47.31965-05-18229°16'N / 97°46'W0.50 Mile33 Yards003K0Gonzales
47.51965-04-15229°51'N / 97°31'W29°54'N / 97°25'W6.90 Miles50 Yards000K0Caldwell
47.61965-05-18229°07'N / 98°20'W000K0Wilson
48.01970-07-04230°26'N / 97°55'W1.50 Miles47 Yards140K0Travis
49.21997-05-27230°28'N / 97°56'W30°26'N / 97°53'W3.60 Miles100 Yards0050K10KTravis
 Brief Description: The Cedar Park tornado formed around 3:05 pm CST from a different supercell thunderstorm. It first touched down about 3.5 miles north of Cedar Park at a location 0.6 miles south of CR 178 and 1.4 miles east of the intersection of US 183 and CR 178. The initial damage was to trees, however, the ground survey revealed damage nearby to a church and a trucking company. The aerial survey did not reflect this damage as being in line with the damage path. It is quite possible this damage was caused by strong wind near the tornado. The beginning point was in a relatively open area with damage primarily to a few trees and minor shingle damage to one house. The tornado moved south-southwestward skirting a residential area before it crossed CR 180 immediately east of US 183. A historic train located on the north side of CR 180 just to the east of US 183 was in the direct path of the tornado. While the engine remained on the track, a coal tender converted to hold diesel fuel and weighing approximately 65,000 pounds including the 1,000 gallons of diesel fuel was flipped over and thrown a short distance. Continuing across CR180, it entered a shopping center where it weakened and pushed inward slightly the north wall of a grocery store. It also pushed large metal doors inward that were built to open toward the outside. Damage at this point had been generally F2 with brief F3 as the tornado knocked the train tender off the track and damaged the wall and doors of the food store. It tore off much of a weakly supported roof of a grocery store. The manager of the store, who had been a victim of the Wichita Falls Tornado of 1979, saw the approaching tornado, and made an announcement to all in the store to meet him in the middle of the store. He then led everyone he could gather into the meat locker. This very quick and decisive action probably saved several lives. The tornado crossed US 183 causing additional damage to a number of businesses. One business on the west side of US 183 lost nearly the entire roof. Most damage to other businesses was believed to be minor. After crossing US 183 the tornado moved across Marquis Lane and North Park Circle moving through an area with widely scattered housing and a relative abundance of trees. Again, most damage to structures in this area was minor. From North Park Circle the tornado moved into the northwestern portion of Buttercup Creek, a subdivision of well constructed homes. Damage to homes was irregular with one house losing a roof but the house next door losing only shingles. Two homes in the area were nearly destroyed an one damaged when a pickup truck was lifted and tossed against its front wall. Eleven homes were destroyed, with damage reported to over 100 homes. The damage level ranged from F0 to F2. At this point, the tornado track was taking a gentle right turn as the tornado track became more southwesterly. The tornado moved into a wooded area crossing into Travis County before ending 1.1 miles from Lake Travis. Damage in the wooded area was irregular ranging from near total destruction of all trees to sections with about 10 percent of the trees down.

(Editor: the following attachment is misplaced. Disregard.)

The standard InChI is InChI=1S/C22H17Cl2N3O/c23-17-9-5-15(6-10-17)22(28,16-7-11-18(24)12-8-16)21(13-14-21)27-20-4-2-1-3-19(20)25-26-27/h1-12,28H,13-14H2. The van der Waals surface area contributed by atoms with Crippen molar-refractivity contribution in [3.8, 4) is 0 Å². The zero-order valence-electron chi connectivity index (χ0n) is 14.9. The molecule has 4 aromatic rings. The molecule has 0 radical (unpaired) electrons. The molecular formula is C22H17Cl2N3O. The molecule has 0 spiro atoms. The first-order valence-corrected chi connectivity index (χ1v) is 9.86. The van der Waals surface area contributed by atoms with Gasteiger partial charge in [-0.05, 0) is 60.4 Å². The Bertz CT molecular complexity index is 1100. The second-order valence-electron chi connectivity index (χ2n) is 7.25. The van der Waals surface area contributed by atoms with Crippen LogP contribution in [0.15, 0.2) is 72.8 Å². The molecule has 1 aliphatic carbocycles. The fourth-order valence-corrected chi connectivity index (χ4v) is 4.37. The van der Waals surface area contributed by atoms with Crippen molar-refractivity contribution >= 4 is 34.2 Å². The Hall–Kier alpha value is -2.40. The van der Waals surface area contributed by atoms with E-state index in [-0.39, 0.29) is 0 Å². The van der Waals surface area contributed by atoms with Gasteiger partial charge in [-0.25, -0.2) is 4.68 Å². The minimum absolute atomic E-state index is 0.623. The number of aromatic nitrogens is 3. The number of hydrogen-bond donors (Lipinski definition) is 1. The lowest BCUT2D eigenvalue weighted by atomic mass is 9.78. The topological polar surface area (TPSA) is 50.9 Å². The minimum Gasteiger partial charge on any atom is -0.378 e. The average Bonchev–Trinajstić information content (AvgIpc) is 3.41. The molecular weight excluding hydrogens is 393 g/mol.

* The information on this page is based on the global volcano database, the U.S. earthquake database of 1638-1985, and the U.S. Tornado and Weather Extremes database of 1950-2010.